An Armchair Geography (and Preview?) of the 2012 Africa Cup of Nations

By Editor | January 15th, 2012 8 Comments

Guest Post by Andrew Guest (drewguest AT hotmail DOT com)

It’s that time again; the biennial opportunity for Africa’s best national teams to compete for the continental championship, and European club management to complain about the audacity of former colonies holding a tournament smack in the middle of the league season — extracting labor in a reverse flow that might promote some useful self-reflection, if not for the blinders fused on most of the professional football world.

It always good fun to watch the machinations, even from a distance — the actual football starts January 21 in Bata, Equatorial Guinea, and ends with the final on February 12 in Libreville, the capital of co-host Gabon. As in 2010 in Angola, most of us will be watching from a distance: the oil-rich states that CAF has recently favored in its hosting decisions are note easy places to get to.

According to trusty web travel agent “,” if I wanted to get from my current sabbatical home in Michigan, USA, to Equatorial Guinea in time for the first round my “lowest fare” would be a cool $2506.00; getting to Libreville Gabon, on the other hand, would only set me back $1517—of course then I’d have to work on the visa, the accommodations, and the game tickets . . .

So, as might by now be obvious, I tend to think of the tournament as much as a chance to polish my armchair socio-historical geography as it is a chance to enjoy some good football. A few years ago, when I was regularly writing for the web-site Pitch Invasion, the armchair hobby led me to speculate on a slight but significant “Francophone advantage” thanks to the complicated interactions of football talent flows, colonial history, and post-colonial immigration patterns. Of course, the fact that Egypt and its contingent of mostly domestically-based players and coaches have made a habit of claiming the Cup of Nations for its own (having won the last three in a row) doesn’t help my hypothesis.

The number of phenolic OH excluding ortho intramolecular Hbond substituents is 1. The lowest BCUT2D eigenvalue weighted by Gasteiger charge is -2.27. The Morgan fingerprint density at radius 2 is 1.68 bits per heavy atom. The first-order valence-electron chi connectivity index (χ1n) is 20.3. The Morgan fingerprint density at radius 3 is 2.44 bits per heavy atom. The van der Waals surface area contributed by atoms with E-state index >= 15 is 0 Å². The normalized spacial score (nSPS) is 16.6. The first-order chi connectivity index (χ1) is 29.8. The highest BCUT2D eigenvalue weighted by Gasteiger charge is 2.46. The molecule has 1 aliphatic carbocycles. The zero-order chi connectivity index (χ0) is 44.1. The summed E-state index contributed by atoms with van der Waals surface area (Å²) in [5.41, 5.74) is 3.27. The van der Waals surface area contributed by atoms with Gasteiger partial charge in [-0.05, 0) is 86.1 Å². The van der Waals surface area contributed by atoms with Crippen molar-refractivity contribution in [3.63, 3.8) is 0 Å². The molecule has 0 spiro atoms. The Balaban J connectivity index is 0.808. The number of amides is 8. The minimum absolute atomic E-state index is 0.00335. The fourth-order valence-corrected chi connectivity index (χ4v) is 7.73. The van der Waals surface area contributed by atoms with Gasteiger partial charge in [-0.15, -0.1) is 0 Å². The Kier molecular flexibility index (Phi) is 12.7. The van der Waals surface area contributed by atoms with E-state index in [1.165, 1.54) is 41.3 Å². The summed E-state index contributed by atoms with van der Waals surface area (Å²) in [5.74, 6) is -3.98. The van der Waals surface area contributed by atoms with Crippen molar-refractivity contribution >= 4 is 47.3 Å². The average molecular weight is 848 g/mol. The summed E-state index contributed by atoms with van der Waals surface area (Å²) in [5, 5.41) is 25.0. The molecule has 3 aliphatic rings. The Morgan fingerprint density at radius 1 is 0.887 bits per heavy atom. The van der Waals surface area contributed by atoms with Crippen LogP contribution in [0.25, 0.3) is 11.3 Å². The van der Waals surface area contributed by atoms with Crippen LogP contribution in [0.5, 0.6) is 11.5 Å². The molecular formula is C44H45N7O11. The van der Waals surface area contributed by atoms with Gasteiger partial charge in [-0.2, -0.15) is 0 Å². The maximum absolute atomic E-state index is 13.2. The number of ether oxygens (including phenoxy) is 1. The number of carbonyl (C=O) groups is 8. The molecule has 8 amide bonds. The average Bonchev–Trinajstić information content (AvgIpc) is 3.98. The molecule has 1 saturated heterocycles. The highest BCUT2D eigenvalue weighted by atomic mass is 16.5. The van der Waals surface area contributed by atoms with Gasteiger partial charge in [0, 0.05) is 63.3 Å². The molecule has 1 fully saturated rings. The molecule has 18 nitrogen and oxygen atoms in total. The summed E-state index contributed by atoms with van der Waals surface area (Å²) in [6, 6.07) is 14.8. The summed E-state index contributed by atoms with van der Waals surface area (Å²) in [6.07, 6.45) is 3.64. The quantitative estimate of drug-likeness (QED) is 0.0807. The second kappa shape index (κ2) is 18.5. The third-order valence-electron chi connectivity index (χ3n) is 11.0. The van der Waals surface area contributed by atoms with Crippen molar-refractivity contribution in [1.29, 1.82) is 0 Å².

But this time Egypt failed to qualify, Anglophone power Nigeria won’t be there, and the socio-historical power dynamics might once again find some space on the pitch. My somewhat miscellaneous tabular preview is below — this time without much commentary, leaving most of the hypothesizing to you (for now). I would just observe quickly that the French influence this year seems ubiquitous; 9 of 16 teams have Francophone history, the largest delegation of foreign coaches are French (4, compared to 7 locals—which is a fairly significant local contingent compared to recent tournaments), and 8 of 15 squads draw more players from French professional teams than from any other foreign league system (the 16th squad — Sudan — has an entirely domestic roster). Whether that proves an advantage or not, we’ll soon see.


John Nauright

January 16th, 2012 | 5:18 am